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Boldly Declaring That ‘I Am Alive and This is Where I Live’

On Josephine Young Case's 'After Midnight,' in which an entire town endures after cut off from the rest of the world.
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I’ll give the coronavirus this: it got me out of going to Buffalo to see the touring company of Hello, Dolly

Well, dark days call for silver linings, don’t they?

So when Governor Andrew Cuomo, obviously relishing the near-dictatorial powers he has assumed with nary a peep of protest, ordered the closing of bars, restaurants, theaters, and gyms, and proscribed gatherings of greater than 50 people—or was it 10?; I have trouble keeping up with the edicts—I revisited one of the stranger literary artifacts of our haunted region: the book-length blank-verse poem At Midnight on the 31st of March by Josephine Young Case. 

Published in 1938, during what eventually might be called the First Great Depression, the book is about a little Upstate New York village, Saugersville, which at the stroke of midnight on the last day of March is suddenly, mysteriously, and seemingly irrevocably cut off from the rest of the world. Its two dozen homes, two churches, school, garage, mill, general store, and grange go dark. (Josephine’s father, Owen Young, was president of General Electric, and she takes great delight in turning out the lights in what I assume was a winking nod dadwards.)

Electric power is gone. The phones are dead. The roads leading out of town have disappeared. Search parties venturing beyond the settlement find only “the endless woods, the silent hills…and nowhere any house or any sign of man, there now or ever.”

There is “only Saugersville in all the world.” It’s an autarkist’s dream. 

Recovering from the initial shock, the good folk of Saugersville take stock. They adapt. They relearn the old ways. Dairymen milk the cows by kerosene light instead of Alec-Tricity. Horses replace farm machinery. Thirsty for beer, they grow hops. Even scoffers head to church.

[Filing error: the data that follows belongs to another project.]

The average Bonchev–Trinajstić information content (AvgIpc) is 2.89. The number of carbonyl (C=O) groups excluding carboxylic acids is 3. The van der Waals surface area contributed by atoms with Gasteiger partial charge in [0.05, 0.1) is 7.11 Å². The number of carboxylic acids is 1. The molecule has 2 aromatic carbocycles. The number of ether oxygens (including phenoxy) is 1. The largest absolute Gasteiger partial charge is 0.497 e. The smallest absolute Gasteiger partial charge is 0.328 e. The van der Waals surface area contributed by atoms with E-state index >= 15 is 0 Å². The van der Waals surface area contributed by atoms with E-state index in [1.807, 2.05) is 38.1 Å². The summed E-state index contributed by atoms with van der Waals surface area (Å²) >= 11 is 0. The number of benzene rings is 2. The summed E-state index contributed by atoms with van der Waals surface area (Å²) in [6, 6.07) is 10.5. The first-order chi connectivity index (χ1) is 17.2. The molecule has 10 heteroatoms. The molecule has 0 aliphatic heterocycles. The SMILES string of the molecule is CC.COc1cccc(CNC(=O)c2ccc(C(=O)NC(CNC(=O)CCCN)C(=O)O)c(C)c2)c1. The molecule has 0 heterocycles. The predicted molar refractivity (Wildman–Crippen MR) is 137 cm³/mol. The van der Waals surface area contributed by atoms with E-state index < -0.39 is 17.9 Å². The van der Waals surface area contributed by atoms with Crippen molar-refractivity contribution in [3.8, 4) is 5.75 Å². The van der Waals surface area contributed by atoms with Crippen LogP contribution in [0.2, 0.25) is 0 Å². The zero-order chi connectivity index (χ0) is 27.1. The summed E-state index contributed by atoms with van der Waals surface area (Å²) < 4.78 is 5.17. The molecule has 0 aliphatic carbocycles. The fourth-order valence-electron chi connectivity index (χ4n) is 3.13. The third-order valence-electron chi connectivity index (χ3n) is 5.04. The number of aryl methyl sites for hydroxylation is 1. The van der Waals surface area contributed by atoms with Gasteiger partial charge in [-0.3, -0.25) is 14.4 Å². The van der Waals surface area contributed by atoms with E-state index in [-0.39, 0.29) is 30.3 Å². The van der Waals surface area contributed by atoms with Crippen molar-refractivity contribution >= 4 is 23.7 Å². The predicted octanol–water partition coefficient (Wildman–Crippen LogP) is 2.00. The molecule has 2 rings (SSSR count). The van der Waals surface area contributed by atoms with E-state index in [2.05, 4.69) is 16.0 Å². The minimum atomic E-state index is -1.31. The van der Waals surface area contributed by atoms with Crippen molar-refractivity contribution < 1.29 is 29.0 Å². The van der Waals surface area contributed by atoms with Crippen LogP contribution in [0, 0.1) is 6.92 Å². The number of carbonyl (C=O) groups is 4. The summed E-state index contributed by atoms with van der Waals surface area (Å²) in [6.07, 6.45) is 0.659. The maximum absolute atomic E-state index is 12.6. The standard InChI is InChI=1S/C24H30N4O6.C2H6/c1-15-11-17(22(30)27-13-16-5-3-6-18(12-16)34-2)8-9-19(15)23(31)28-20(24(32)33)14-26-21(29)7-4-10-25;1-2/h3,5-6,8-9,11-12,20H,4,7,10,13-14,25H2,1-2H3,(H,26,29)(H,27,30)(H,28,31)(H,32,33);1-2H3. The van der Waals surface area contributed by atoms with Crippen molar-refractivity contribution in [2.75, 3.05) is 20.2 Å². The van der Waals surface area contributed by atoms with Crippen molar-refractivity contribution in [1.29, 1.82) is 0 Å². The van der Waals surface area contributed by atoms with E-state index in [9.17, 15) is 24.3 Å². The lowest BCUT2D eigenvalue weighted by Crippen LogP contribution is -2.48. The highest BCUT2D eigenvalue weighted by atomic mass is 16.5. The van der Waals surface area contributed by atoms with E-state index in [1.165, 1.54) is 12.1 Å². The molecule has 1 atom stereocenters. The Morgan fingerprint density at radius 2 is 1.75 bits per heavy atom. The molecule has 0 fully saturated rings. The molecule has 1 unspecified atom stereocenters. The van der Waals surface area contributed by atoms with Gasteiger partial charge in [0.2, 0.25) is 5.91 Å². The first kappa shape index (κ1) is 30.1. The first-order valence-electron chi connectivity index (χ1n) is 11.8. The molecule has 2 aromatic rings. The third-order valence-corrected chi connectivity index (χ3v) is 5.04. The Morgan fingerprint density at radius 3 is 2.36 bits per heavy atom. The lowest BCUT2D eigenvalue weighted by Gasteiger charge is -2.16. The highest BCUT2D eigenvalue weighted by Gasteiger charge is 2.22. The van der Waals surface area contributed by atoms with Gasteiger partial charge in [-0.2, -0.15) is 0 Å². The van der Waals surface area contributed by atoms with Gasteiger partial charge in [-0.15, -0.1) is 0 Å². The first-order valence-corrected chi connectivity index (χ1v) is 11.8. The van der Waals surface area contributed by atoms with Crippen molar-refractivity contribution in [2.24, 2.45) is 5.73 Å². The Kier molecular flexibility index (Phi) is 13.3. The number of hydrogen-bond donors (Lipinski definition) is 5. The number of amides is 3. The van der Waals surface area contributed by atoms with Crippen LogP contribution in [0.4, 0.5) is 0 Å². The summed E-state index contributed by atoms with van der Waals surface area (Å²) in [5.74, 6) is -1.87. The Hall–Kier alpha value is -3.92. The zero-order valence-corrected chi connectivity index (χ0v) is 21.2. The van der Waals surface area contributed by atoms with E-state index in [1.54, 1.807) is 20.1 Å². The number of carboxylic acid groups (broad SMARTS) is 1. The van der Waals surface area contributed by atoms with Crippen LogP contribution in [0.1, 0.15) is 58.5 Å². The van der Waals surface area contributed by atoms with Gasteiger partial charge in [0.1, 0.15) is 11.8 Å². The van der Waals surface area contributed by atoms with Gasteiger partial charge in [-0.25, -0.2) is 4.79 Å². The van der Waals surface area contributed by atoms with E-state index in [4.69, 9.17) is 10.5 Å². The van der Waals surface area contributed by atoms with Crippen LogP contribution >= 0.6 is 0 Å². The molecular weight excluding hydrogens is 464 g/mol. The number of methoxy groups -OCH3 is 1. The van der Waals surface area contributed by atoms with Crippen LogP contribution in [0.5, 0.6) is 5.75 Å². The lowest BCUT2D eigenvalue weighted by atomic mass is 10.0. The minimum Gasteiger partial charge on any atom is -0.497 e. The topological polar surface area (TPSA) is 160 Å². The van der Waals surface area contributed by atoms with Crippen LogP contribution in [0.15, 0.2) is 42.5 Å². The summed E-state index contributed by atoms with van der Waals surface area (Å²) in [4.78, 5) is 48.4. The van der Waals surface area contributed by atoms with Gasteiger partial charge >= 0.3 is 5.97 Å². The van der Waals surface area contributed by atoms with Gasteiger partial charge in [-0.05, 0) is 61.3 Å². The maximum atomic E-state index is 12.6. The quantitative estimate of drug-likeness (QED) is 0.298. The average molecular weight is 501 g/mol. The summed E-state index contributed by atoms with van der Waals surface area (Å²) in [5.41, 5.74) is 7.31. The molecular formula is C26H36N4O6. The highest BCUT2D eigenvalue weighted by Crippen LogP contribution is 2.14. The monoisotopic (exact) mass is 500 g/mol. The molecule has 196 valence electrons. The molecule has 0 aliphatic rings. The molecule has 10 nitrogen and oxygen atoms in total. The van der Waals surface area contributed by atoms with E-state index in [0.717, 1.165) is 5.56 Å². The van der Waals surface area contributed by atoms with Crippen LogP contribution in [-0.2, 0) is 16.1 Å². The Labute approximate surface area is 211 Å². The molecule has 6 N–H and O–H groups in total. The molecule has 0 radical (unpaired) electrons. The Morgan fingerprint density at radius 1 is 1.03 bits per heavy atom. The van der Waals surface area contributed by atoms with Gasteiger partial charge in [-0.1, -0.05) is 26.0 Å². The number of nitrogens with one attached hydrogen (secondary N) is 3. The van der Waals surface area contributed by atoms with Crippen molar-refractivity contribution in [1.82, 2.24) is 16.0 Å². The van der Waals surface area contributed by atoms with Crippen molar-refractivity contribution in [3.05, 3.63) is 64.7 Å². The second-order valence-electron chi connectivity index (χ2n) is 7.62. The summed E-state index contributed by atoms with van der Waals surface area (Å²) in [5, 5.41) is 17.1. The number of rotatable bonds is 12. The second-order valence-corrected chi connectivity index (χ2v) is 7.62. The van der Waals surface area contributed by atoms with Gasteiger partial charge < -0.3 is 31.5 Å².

All is not sunshine and homey bliss. By the following winter influenza cuts through the village; lacking doctors and access to modern medicine, three residents die before “the plague diminished.”  

There is a Spoon River Anthology quality to the poem, with its sensitively incised portraits of Saugersvillians reacting to their village’s isolation. Some find satisfaction in communal self-sufficiency, a few rue being stranded in hicksville, and the common lot just make do. 

It’s look homeward or die, physically and spiritually. “Here is all,” resolves the resourceful young May Warder. There is no other place, no better place. I am reminded of a scene in Michael Cimino’s The Deer Hunter in which steelworkers Nick (Christopher Walken) and Mike (Robert DeNiro) drunkenly exchange confidences after their friend’s wedding on the weekend before they are to be shipped to Vietnam. Mike asks Nick if he thinks they will ever return. Nick says, “You know something? The whole thing. It’s right here. I love this f—ing place.”

Perhaps I ought not advert to a Hollywood movie, even one as good as The Deer Hunter, in discussing Case’s book, for among the blessings of the little village’s severance from the outside is that mass-manufactured culture is no longer imported. Something is lost, yet something is gained. A character recalls “When Saugersville set fashions for itself/I mean to say we had our own ways here/That weren’t the ways of Centerfield or Steck/Much less the ways of any city place/Where most of us had never been at all.” 

Rum and Coke and Clark Gable no longer exist, yet the community consensus is that “life is harder than it used to be/But troubles are more real….We’re all of us more real, and more alive/And Saugersville is real, more like a town/And not a gas-pump on a concrete road.”

Admittedly, our situation today is disanalogous to that in Case’s poem. Televised agitprop from Team Blue and Team Red still pollutes our homes. But the response of ordinary folk to crisis is similar.

Although decades of post-nuclear war and zombie movies have conditioned us to expect all hell to break loose unless we are firmly guided by stern rulers, men and women in stressful times usually exhibit cooperative, even neighborly behavior.

The toilet paper hoarders and elbow-throwing shoppers so beloved by TV reporters are atypical. “Despite Hollywood’s clichés to the contrary,” writes Reason’s excellent Jesse Walker, “it is very rare for people to panic during an emergency. And the typical natural or technological disaster is followed not by a Mad Max war of all against all but by mutual aid in the rubble. Crime declines. Bottom-up cooperation flowers. Looting is rare, and when it does occur it usually amounts to scavenging, not theft.”

In Saugersville, 11 months into the isolation, a young man of learning and ambition who chafes under the new dispensation has an epiphany as he skis the sloping fields outside the village: 

“I am alive and this is where I live.”

The realization fills him with joy and gratitude. May we in these strange days experience our own revelations. 

Bill Kauffman is the author of 11 books, among them Dispatches from the Muckdog Gazette and Ain’t My America.



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